Here on Earth, humans power machines mostly by harvesting energy: for example, harvesting the energy of falling water and converting it to electricity in hydroelectric power plants. To create energy, you have to convert matter to energy.
One way to do that is to split atoms, the basic building blocks of all matter in the universe. Do so controllably and you can produce a steady flow of energy. Lose control and you release a lot of energy all at once in a nuclear explosion.
The core of every atom, the nucleus, is made up of even smaller particles, protons and neutrons. The force holding the nucleus together stores a huge amount of energy. To obtain energy from the nucleus, scientists came up with a process of splitting a heavy atom into lighter atoms. Because the lighter atoms don’t need as much energy to hold the nucleus together as the heavy atoms, energy is released as heat or light. This process is called nuclear fission.
When one atom is split, a chain reaction starts: The split atom will trigger another atom to be split, and so on. To make the chain reaction controllable, scientists developed ways to slow down the splitting, such as absorbing some of the split particles.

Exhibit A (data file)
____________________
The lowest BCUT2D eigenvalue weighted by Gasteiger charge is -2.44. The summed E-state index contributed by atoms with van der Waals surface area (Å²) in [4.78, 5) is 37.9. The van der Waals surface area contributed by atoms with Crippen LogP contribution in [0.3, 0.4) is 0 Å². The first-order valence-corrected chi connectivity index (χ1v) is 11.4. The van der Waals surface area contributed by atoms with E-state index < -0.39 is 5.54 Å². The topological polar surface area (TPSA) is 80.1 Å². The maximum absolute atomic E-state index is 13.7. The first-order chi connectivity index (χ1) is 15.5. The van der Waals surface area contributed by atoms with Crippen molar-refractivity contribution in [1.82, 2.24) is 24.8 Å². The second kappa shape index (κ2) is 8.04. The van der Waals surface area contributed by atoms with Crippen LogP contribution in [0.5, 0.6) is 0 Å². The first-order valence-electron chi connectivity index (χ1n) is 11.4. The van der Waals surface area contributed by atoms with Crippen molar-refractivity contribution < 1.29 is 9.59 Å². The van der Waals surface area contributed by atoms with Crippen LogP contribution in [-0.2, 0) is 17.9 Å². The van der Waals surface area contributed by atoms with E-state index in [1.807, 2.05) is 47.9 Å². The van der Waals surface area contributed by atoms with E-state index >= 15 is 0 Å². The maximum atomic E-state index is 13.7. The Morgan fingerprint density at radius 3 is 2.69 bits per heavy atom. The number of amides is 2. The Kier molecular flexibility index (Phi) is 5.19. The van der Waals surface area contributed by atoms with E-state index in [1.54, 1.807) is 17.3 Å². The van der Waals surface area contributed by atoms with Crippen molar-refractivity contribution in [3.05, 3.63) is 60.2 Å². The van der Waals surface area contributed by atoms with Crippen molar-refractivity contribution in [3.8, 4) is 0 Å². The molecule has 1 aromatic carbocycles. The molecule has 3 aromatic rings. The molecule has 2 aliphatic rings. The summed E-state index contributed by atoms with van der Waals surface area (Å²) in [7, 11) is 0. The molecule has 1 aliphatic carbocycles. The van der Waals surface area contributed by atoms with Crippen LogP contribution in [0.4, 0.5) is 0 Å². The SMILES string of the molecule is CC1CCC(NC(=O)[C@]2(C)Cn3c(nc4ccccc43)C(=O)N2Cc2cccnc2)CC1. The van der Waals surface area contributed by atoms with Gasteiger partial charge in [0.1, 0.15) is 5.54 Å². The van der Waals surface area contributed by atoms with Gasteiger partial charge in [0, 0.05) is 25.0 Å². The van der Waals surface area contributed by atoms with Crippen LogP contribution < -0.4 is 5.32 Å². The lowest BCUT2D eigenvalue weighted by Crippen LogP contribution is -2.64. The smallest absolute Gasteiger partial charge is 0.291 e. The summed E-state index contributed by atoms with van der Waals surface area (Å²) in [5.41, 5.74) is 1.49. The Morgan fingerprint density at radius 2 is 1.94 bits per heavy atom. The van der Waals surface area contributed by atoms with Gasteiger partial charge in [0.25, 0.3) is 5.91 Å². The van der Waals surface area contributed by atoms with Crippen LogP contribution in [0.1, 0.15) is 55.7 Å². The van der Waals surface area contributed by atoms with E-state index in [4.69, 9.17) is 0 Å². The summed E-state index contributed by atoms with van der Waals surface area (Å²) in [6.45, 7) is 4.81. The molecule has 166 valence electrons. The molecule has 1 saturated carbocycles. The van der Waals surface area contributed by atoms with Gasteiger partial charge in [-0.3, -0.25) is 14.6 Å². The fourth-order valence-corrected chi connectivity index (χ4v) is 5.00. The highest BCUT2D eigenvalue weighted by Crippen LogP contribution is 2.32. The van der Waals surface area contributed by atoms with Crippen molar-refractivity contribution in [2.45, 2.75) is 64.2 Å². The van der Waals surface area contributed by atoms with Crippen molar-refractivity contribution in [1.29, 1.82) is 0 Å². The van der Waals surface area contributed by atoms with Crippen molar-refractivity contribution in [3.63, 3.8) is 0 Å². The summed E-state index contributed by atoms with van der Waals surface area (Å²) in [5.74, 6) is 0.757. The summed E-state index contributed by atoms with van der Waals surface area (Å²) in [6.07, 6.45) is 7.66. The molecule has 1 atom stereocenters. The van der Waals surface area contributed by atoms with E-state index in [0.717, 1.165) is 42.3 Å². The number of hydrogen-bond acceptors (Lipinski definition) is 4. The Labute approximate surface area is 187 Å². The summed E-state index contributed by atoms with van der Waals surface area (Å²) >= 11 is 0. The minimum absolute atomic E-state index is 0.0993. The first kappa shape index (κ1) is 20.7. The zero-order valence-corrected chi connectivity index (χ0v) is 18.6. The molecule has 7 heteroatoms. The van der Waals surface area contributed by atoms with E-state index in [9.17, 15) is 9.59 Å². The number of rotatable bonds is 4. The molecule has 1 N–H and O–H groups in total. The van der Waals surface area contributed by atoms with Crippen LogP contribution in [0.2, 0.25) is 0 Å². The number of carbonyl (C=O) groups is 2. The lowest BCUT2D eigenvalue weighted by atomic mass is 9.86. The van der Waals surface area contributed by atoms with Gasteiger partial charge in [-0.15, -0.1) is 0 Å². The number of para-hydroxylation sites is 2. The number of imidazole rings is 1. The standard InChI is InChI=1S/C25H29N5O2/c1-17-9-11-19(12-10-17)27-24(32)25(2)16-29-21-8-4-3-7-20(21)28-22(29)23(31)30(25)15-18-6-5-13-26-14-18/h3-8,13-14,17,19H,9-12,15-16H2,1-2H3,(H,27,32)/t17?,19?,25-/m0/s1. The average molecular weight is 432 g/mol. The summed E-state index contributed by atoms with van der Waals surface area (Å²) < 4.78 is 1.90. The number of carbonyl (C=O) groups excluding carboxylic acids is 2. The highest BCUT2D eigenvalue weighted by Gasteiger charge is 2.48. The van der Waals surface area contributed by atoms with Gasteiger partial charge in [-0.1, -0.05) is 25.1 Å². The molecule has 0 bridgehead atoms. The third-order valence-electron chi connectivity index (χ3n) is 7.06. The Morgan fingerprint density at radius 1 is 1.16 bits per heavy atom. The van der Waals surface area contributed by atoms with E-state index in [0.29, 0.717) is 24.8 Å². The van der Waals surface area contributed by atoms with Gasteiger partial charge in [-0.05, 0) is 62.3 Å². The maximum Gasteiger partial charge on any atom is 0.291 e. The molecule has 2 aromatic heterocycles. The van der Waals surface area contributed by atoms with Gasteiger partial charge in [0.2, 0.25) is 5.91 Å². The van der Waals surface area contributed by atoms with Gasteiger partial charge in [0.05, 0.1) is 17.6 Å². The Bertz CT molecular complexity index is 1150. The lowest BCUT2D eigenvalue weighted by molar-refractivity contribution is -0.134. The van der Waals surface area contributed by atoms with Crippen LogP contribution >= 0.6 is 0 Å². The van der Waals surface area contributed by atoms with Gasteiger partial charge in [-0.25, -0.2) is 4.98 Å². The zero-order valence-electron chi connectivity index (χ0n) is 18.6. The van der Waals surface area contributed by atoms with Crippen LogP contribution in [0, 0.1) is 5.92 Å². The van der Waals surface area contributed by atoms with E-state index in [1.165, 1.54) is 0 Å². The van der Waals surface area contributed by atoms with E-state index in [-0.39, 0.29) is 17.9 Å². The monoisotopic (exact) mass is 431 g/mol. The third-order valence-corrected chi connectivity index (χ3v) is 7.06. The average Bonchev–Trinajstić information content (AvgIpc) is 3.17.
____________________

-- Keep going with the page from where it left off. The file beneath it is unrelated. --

Nuclear power plants harvest the energy released by splitting atoms controllably. The world’s largest nuclear power plant is the Kashiwazaki-Kariwa Nuclear Power Station in Japan. It consists of seven nuclear reactors, with a maximum capacity of about 8,000 megawatts. The world’s largest single nuclear reactor is a tie between the the two reactors at China’s Taishan Nuclear Power Plant. Each Taishan reactor has a capacity of 1,750 megawatts.
This amount of power is much smaller than uncontrolled nuclear reactions, such as atomic bombs. Nowadays, the energy output from detonating an atomic bomb is equivalent to the electricity the Kashiwazaki-Kariwa plant generates in half a year.
A downside of fission is nuclear waste. The split atoms are usually unstable and emit dangerous radiation. Nuclear waste needs to be stored properly for many years.
However, it is very difficult to achieve nuclear fusion on Earth. Fusion happens only at extreme conditions, such as the very high temperatures and pressure of the Sun. Scientists have yet to effectively demonstrate controllable nuclear fusion that produces more energy than it consumes, but they are working hard to do so. One way is to shoot high-power lasers from different directions at a tiny speck of hydrogen isotopes.
Nuclear fusion energy would be a promising energy solution in the future. But don’t forget, we have a huge nuclear fusion reactor above our heads, the Sun. With the improving efficiency of solar energy, we don’t even need to create energy, just capture more of what the Sun gives us every day.
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